Meyer may not want to coach in the NFL, but the Bengals at least need to find out

Ohio State head coach Urban Meyer speaks during a news conference for the Big Ten Conference championship NCAA college football game, Friday, Nov. 30, 2018, in Indianapolis. Northwestern will play Ohio State on Saturday for the championship. (AP Photo/Darron Cummings)

CINCINNATI (WKRC) - The Bengals have to make the call, right? They have to kick the tires, correct? They have to run the idea up the flag pole, no?

It's still unknown whether the Bengals will fire Marvin Lewis after this season, and it's a strong possibility that if they do that they will hire Hue Jackson to replace him. Yet now that Urban Meyer is on the open market they have to at least ask him if he wants the Bengals head coaching job.

Meyer may really be retired this time or maybe it will be at least a year before he decides he's not, especially if the USC job comes open following the 2019 season. But the Bengals have to call him to find out.

Even if it's for public relations sake, they have to do it and they would be wise to let the public know as much.

The eroding fan base needs some level of hope for the future, and what better way to give them some hope that it won't be the status quo at Paul Brown Stadium than to make a play for the uber-successful head coach of THE Ohio State University.

Meyer would bring instant credibility in a locker room that includes some players he coached in college.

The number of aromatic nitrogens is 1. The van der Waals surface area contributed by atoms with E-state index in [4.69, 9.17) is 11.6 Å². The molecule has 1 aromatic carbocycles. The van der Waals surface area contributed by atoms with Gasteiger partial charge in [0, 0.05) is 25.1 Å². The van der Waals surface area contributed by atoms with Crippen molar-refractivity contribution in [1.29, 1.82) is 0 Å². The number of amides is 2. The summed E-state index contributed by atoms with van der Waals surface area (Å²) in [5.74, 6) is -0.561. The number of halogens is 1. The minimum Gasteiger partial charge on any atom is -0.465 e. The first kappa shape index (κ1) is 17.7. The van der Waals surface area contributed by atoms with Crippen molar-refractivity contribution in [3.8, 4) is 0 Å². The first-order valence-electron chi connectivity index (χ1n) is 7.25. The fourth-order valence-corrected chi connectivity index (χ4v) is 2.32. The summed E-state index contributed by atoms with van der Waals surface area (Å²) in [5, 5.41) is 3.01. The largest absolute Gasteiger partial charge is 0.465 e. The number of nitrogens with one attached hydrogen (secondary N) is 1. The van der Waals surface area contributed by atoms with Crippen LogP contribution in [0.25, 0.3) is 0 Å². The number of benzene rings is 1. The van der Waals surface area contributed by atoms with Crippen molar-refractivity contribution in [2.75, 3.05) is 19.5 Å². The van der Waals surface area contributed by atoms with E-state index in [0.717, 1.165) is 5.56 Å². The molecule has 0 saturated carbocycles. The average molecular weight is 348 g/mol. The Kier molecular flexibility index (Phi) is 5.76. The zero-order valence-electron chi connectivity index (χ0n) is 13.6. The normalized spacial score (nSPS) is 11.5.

I know that successful college head coaches don't always make successful NFL head coaches. Nick Saban, Chip Kelley, Steve Spurrier and even current Ohio State associate head coach/defensive coordinator Greg Schiano are great examples of that.

But there are certainly examples of head coaches who made the successful transition from college to the NFL: Pete Carroll, Jimmy Johnson and Barry Switzer all won national championships and guided a team to a Super Bowl title. Tom Coughlin and Bill Walsh also transitioned from college head coach to leading NFL teams that won the Super Bowl, although both had been assistants in the NFL prior to going back to college to be a head coach, and Carroll had also been a head coach in the NFL prior to going to USC.

Bengals rookie center Billy Price played for Meyer at Ohio State and said he believes he would be successful in the NFL.

"Whatever he puts his mind to I think he would be good at, it just depends on what Urban wants to do," said Price.

Meyer is 82-9 with one game pending in his Ohio State tenure, but it seemed like the nine losses ate at him far more than any satisfaction he derived from the 82 wins. He appeared to be in physical agony during this season's 52-51 overtime win against Maryland.

Meyer could lose nine games in a season in the NFL and he told Pete Thamel of Yahoo Sports on Wednesday: "I see some of these guys’ records because the NFL is so even, some of these guys, their record is 74-58. I could never do that."

Bengals rookie defensive lineman Sam Hubbard said he doesn't believe Meyer would want to coach in the NFL because losing can take its toll on him.

"He hates to lose," said Hubbard. "The NFL you've got a lot of games and a lot of competition. I think he would be successful. He really spends a lot of time developing relationships with players and the way that players are in and out in the NFL that's just the way the business is I think that would be hard on him. I think he really was one of the best college coaches in history. I don't know if he has sights set on the NFL."

Perhaps he doesn't, and perhaps he'll decide to never coach again on any level, although I doubt it. Coaching is in his blood and at age 54 that's simply too young to not do it again.

Whether to coach in the NFL or if at all are decisions only Meyer can make. Those are tough.

The Bengals decision should be easy: At least call the man to find out.

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